You can complete some AP classes or honors classes in high school to get a credit transferred to your AA program and also save cost to complete AA.

This link will help you to compare and find best college for AA.
https://www.collegefactual.com/rankings/best-colleges/associates-degrees/the-plains-states/minnesota/

Many universities allow the transfer of credits from other colleges where you completed the AA, check with your AA college and see which universities accept the transfer credits.
You can also check with universities in advance so you can do your AA in the college which works.

For UMN , find the link below for transfer criteria and contact information to get answers.

https://onestop.umn.edu/contact


Hope this helps.

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JYOTHY’s Answer

There are many colleges that offer strong programs in science and technology at reasonable prices. Here are a few to consider:

Community colleges: Community colleges often offer affordable tuition and are a great option for students looking to earn an associate's degree before transferring to a four-year university. Many community colleges have partnerships with universities to make transferring credits easier.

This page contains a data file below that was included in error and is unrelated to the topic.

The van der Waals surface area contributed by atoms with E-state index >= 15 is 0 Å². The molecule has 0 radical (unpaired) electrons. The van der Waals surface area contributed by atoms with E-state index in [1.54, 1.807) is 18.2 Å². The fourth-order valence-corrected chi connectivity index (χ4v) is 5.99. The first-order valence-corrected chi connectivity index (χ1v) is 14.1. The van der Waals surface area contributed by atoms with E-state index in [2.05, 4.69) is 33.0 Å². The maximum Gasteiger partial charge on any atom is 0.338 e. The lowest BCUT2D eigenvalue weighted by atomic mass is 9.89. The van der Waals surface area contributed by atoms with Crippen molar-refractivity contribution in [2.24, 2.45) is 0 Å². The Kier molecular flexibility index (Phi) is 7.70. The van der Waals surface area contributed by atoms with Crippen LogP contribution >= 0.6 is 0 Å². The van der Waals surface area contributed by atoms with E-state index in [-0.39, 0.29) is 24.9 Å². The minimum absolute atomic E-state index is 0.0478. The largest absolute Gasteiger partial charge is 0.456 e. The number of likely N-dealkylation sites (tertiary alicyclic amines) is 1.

State universities: Many state universities offer strong programs in science and technology at affordable prices, especially for in-state students. Look for universities that have strong partnerships with local businesses and research institutions.

Online universities: Online universities are becoming more popular and offer flexible scheduling and affordable tuition. Look for universities that are accredited and have a strong reputation in science and technology.

Technical colleges: Technical colleges specialize in science and technology fields and offer hands-on training for specific careers. They are often less expensive than four-year universities and can be a good option for students who want to enter the workforce quickly.

Private colleges with generous financial aid: Some private colleges offer generous financial aid packages that can make them more affordable than public universities. Look for colleges that have strong science and technology programs and a history of providing financial aid to students.

When researching colleges, be sure to look into their transfer policies and make sure that your associate's degree will transfer to your desired four-year university. It's also a good idea to look into internships, research opportunities, and job placement rates for graduates of the science and technology programs
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Jaycee’s Answer

Best advise is don't go to expensive colleges. I went to a state college that offered lower prices for classes as opposed to University classes and I am working amongst people with "Expensive" Degrees. Just know they do not care where you got your degree other than that you have one.